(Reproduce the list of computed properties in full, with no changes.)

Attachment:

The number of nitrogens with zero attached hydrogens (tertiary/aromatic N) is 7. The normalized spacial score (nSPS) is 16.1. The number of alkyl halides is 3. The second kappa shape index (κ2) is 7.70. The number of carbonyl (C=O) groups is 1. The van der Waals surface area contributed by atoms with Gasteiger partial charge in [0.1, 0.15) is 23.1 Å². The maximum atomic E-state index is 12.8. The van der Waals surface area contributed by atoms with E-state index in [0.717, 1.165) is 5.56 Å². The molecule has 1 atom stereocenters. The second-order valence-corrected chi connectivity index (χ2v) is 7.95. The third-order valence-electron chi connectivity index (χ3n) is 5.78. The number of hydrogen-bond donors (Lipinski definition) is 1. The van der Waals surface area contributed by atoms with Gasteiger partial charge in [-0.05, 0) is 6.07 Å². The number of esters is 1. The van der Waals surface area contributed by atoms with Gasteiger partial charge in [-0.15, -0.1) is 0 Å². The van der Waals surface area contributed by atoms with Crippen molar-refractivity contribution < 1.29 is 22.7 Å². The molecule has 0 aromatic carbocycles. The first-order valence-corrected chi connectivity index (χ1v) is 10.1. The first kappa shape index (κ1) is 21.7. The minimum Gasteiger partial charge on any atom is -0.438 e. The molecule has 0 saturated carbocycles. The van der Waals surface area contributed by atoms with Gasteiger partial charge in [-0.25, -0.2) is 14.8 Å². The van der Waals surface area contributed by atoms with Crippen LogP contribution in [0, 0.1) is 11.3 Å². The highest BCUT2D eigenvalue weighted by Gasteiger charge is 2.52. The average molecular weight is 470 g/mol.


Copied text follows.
The number of nitrogens with zero attached hydrogens (tertiary/aromatic N) is 7. The normalized spacial score (nSPS) is 16.1. The number of alkyl halides is 3. The second kappa shape index (κ2) is 7.70. The number of carbonyl (C=O) groups is 1. The van der Waals surface area contributed by atoms with Gasteiger partial charge in [0.1, 0.15) is 23.1 Å². The maximum atomic E-state index is 12.8. The van der Waals surface area contributed by atoms with E-state index in [0.717, 1.165) is 5.56 Å². The molecule has 1 atom stereocenters. The second-order valence-corrected chi connectivity index (χ2v) is 7.95. The third-order valence-electron chi connectivity index (χ3n) is 5.78. The number of hydrogen-bond donors (Lipinski definition) is 1. The van der Waals surface area contributed by atoms with Gasteiger partial charge in [-0.05, 0) is 6.07 Å². The number of esters is 1. The van der Waals surface area contributed by atoms with Gasteiger partial charge in [-0.15, -0.1) is 0 Å². The van der Waals surface area contributed by atoms with Crippen molar-refractivity contribution < 1.29 is 22.7 Å². The molecule has 0 aromatic carbocycles. The first-order valence-corrected chi connectivity index (χ1v) is 10.1. The first kappa shape index (κ1) is 21.7. The minimum Gasteiger partial charge on any atom is -0.438 e. The molecule has 0 saturated carbocycles. The van der Waals surface area contributed by atoms with Gasteiger partial charge in [-0.25, -0.2) is 14.8 Å². The van der Waals surface area contributed by atoms with Crippen LogP contribution in [0, 0.1) is 11.3 Å². The highest BCUT2D eigenvalue weighted by Gasteiger charge is 2.52. The average molecular weight is 470 g/mol.